According to the World Bank, the recent lower commitment of FDI inflows to Vietnam may reflect seasonal factors, but also the caution of foreign investors due to the outbreak of the pandemic.
Adjusting for appropriate solutions
Recent reports from the Ministry of Planning and Investment have noticed the decrease in foreign capital inflows into Vietnam and the reduction in the number of registered projects as well as the slow progress of implementation of proposed solutions. In the report submitted to the Government, Minister of Planning and Investment Nguyen Chi Dung also mentioned the possibility that the Vietnam’s attractiveness to foreign investors has decreased and it is one of the causes of the FDI declines.
The reasons for this situation may be Vietnam’s policy of selective investment attraction and ineffective investment promotion activities.
Thus, the Ministry of Planning and Investment said it is necessary to adjust the solutions to attract FDI in accordance with the new situation.
Several proposed solutions include the reorganisation of investment promotion in a more proactive manner to understand and support partners and large corporations to explore investment opportunities in Vietnam in addition to preparing conditions to welcome further investment waves.
It is also important to focus on policy dialogue and on-the-spot investment promotion to take timely and appropriate measures to remove difficulties for FDI enterprises operating in Vietnam, particularly in administrative procedures and land.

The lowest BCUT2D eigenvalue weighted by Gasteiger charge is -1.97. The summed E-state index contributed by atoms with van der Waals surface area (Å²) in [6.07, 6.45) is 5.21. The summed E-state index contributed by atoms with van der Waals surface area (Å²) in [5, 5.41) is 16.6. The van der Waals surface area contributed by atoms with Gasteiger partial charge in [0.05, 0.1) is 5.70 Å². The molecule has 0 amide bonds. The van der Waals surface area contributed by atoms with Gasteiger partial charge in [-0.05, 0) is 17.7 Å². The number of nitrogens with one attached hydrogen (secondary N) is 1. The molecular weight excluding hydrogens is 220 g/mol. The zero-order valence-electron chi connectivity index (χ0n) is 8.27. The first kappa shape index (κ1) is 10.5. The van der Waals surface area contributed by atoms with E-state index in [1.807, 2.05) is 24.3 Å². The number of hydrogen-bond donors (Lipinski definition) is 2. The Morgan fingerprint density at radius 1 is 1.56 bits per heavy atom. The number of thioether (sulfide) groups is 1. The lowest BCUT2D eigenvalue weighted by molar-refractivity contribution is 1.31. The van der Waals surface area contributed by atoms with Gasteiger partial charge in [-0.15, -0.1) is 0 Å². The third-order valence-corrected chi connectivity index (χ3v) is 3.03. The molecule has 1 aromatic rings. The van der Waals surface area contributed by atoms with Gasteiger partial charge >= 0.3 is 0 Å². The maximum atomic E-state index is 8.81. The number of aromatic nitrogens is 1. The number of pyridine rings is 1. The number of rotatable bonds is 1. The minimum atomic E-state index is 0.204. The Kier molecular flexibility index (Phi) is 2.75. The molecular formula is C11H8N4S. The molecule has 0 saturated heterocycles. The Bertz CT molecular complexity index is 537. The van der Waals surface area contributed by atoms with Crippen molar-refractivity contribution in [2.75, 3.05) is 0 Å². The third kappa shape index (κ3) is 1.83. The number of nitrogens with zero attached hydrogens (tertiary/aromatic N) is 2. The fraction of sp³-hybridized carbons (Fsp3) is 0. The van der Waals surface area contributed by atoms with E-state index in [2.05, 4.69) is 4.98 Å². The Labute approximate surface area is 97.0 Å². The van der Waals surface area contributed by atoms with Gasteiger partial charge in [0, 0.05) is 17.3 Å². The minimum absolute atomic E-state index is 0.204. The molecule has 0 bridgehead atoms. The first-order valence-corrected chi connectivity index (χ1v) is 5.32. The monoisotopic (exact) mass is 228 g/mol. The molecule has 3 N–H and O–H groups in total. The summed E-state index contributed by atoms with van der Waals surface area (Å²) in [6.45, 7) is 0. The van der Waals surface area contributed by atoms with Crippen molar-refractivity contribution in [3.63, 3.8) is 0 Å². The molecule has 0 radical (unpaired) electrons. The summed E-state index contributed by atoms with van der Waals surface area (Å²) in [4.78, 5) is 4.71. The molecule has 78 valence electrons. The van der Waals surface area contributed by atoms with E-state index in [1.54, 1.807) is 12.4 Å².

According to Dr. Can Van Luc, registered FDI capital from China to Vietnam increased by 65% and from Hong Kong (China) to Vietnam in 2019 increased by 143% compared to 2018 but this pace decreased sharply from the beginning of 2020 until now.
Specifically, FDI registered capital from China to Vietnam decreased by 39% in 2020, fell by 20% in the first six months of 2021. Meanwhile registered FDI from Hong Kong (China) fell by 65% in 2020 but increased again by nearly 25% in the first six months of 2021.
This data shows that the complicated COVID-19 pandemic in Southeast Asia has greatly affected the movement of FDI inflows into Vietnam.
According to Dr. Can Van Luc, the decline in FDI inflows is a general trend globally due to the impact of the pandemic over the past two years. But it is clear that the reception of FDI inflows has not been as expected and we still have a lot of work to do.
In the short term, it is necessary to quickly control the pandemic and accelerate the rate of vaccination to achieve herd immunity in the first or second quarter of 2022. This is a prerequisite to maintaining and promoting the attractiveness of Vietnam to foreign investors.
At the same time, it is advisable to soon review the implementation of Resolution 50-NQ/TW of the Politburo on orientations to perfect institutions and policies to improve the quality and effectiveness of foreign investment with updates and appropriate adjustments to current policies and solutions.